Philippine folklore refers to the traditional stories and explanations passed down the country. It includes a list of weirdmythicalcreatures that have stood the test of time. Just mention the terms kapre, aswang, engkanto, tiyanak, and tikbalang and you will get most Filipinos, especially the kids, turning into frightened brats.
The following are some unpopular mythical creatures that have made our mythology even more interesting and—of course—horrific.
1. BAL BAL is scavenger-monster with a thirsty appetite for dead human bodies. “Also known as maninilong among the natives of Catanauan, Quezon, this vampire-like creature prefers to prey on corpses. With a long, razor-sharp claws and a sense of smell that may be 10 times more sensitive than dogs’, Bal Bals easily find its next meal on cemeteries and even funerals.” (filipiknow.net)
2. SIGBIN is one of the creatures in Philippine mythology that “walks backwards with its head lowered between its hind legs, and sucks the blood of its victims through their shadows. It is usually believed to be nocturnal, and to reside in the province of Cebu. (wikipilipinas.org)
3. GAWIGAWEN is a violently aggressive “six-headed giant that owns equally gigantic weapons of war. Its origins can be traced back to an original Tingguian story entitled “Gawigawen" (1916). (filipiknow.net)
4. SARANGAY is a creature that looks like a “bull with a huge muscular body and a jewel attached to its ears.” Half bull and half human, it is the Filipino counterpart of the Greek minotaur. (wikipedia.org)
5. BUNGISNGIS is a giant cyclops claimed to live in Meluz, Orion, Bataan which is described as always laughing. The literal meaning of the “Bungingis” is derived from the Tagalog term “ngisi” which means “to giggle”.
6. AMOMONGO is commonly described “as a large, white, carnivorous ape that is normally shy and reclusive. But in rare cases such as when food is scarce, this beast goes out to hunt.” (sunstar.com)
7. BACONAUA / BAKUNAWA is typically called the dragon in Philippine mythology. Is usually portrayed as a “gargantuan sea serpent, huge enough to have eaten six of the seven moons of our ancient mythology’s skies!” Mythology states that eclipse is a result of Bakunawa trying to eat part of the moon. (jrldorado.deviantart.com)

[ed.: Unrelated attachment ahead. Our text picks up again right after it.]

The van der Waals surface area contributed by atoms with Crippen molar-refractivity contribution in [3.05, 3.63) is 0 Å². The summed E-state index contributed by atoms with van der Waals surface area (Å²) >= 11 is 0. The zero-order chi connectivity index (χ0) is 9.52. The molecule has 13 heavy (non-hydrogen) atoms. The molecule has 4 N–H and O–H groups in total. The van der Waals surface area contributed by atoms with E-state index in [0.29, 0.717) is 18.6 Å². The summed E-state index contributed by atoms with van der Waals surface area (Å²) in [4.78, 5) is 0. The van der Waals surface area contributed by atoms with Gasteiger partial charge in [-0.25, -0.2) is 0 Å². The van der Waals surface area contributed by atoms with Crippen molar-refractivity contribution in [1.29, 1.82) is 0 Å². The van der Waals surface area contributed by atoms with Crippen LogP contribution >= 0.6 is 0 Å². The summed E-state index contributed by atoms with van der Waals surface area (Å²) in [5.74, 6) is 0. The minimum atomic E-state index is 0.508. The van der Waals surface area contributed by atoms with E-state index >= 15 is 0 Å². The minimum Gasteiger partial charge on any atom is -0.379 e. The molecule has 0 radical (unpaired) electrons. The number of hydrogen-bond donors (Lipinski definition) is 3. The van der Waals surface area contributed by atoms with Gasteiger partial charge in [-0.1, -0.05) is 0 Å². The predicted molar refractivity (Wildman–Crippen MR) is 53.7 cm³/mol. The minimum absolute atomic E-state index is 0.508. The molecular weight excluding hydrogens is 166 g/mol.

8. ANI-ANI a hybrid between aswang and kapre. Legends state that “ani-ani is a humanoid that stands about eighteen feet tall and emits a strong, goat-like smell.” Like aswang (vampire), it has the power to shift shape, changing into various forms ranging from carabao and cow to horse and even pig. (filipiknow.net)
9. BERBEROKA is a swamp creature believed in and feared by people from Apayao. It is depicted as ensnaring its victims by drinking enough water in the pond until a number of fish appear into the surface. When the prospects are attracted to the school of fish, “the Berberoka drowns them by immersing them with water and gulping them eventually.” (static.reverse.softlayer.com)
10. PASATSAT comes from the Pangasinense word “satsat”, which means “to stab”. Pasatsats are believed to be ghosts of people who died or were killed in the World War II. “These ghosts usually show up in solitary paths and block passersby. To get rid of such a ghost, one needs to stab (hence pasatsat) the reed mat and unravel it, but doing so will show no presence of a corpse, although the mat will emit a noxious odor, much like that of putrid flesh.” (monstropedia.org)
I personally believe that in almost every region in the Philippines there are different kind of stories such as the various mythical creatures. Although there is no scientific evidence, still some people in some parts of the Philippines believe in their existence.
Ronalyn S. Queja, the contributor, is a graduate from Bagong Silang High School. Her e-mail is firstname.lastname@example.org.
Question For Discussion:
What’s your favorite Philippine mythical creature? Why?
Tags: Philippine Literature, English, History Sociology, Araling Panlipunan, Philippine Culture, Panitikan
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